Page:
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Saturday, 10 October 2015 - Reviewed by Martin Hudecek
Before the Flood (Credit: BBC / Simon Ridgway)
Starring: Peter Capaldi, Jenna Coleman, Colin McFarlane,
Sophie Stone, Zaqi Ismail, Morven Christie, Arsher Ali,
Steven Robertson; With Neil Fingleton, Peter Serafinowicz,
      Corey Taylor and Paul Kaye 
Written by: Toby Whithouse 
Directed by: Daniel O'Hara
Transmitted on 10th October 2015

                                            As inhuman as any visitor to Earth

                                            The Fisher King wants to secure its Berth

                                            Until its kind come back for it

                                            And man is its slave-object

                                            With ghosts here and ghost there

                                            The Fell Alien ruins Nature everywhere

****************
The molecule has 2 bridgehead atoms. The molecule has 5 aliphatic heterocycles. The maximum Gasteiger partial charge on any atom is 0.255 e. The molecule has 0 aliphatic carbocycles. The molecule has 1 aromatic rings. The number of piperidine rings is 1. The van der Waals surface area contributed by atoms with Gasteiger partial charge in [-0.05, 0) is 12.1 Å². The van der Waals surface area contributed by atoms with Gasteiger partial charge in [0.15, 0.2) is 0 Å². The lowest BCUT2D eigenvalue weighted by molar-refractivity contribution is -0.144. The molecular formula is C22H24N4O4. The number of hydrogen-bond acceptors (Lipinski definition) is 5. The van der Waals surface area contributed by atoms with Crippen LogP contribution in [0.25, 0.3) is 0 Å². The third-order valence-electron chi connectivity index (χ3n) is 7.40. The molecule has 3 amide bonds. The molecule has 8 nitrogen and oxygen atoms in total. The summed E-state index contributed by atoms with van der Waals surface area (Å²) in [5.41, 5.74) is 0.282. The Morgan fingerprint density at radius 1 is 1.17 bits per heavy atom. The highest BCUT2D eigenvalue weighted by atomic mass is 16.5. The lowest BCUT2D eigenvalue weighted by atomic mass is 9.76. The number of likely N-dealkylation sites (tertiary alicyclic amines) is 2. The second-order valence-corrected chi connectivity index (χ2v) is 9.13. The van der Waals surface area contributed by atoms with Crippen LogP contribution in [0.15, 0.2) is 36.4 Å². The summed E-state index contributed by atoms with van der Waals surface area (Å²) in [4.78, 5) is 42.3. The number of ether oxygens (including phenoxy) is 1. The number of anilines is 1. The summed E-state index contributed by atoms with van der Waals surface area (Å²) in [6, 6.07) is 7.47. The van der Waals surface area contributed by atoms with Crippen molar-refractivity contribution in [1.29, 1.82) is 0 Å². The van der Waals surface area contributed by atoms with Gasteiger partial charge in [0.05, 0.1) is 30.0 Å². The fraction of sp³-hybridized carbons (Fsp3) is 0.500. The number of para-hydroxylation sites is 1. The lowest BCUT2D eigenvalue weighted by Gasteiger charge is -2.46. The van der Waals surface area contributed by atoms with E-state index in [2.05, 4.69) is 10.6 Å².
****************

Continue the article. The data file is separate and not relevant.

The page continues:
Maybe a Time Lord of Gallifrey

                                            Who sounds like a Scot

                                            Could dispel the apparition misery.

                                             (That could be some Plot!)

 

After last week's grim cliffhanger, it appears the Twelfth Doctor will be the final iteration of the up-to-now enduring survivor of the Time War. He has travelled back to before the huge flood, that caused an alien spaceship to become shrouded in the depths of water for many many years. The objective? To try and ensure that Clara and the other survivors of the disaster that gripped the underwater base will end up intact, and to try and exorcise those disturbing ghosts once and for all. But some hard adjustments always are needed when drastic time travel is brought to the fore. Even with his vast experience and intellect, the Doctor may be biting off just a bit more than he can chew..

We have two new speaking roles this time round, with the essentially harmless undertaker alien Prentis (Paul Kaye) , and the utterly malevolent Fisher King (physically performed by Neil Fingleton). The latter sees little issue in enslaving humanity as a way of passing the time before he is 'taxied' home.  Despite this, there are split time zones for much of the running time. This results in many more scenes of small groups of people talking, and I do prefer this focus and urgency to the larger group discussions that had to fill out much preliminary character work in the first instalment.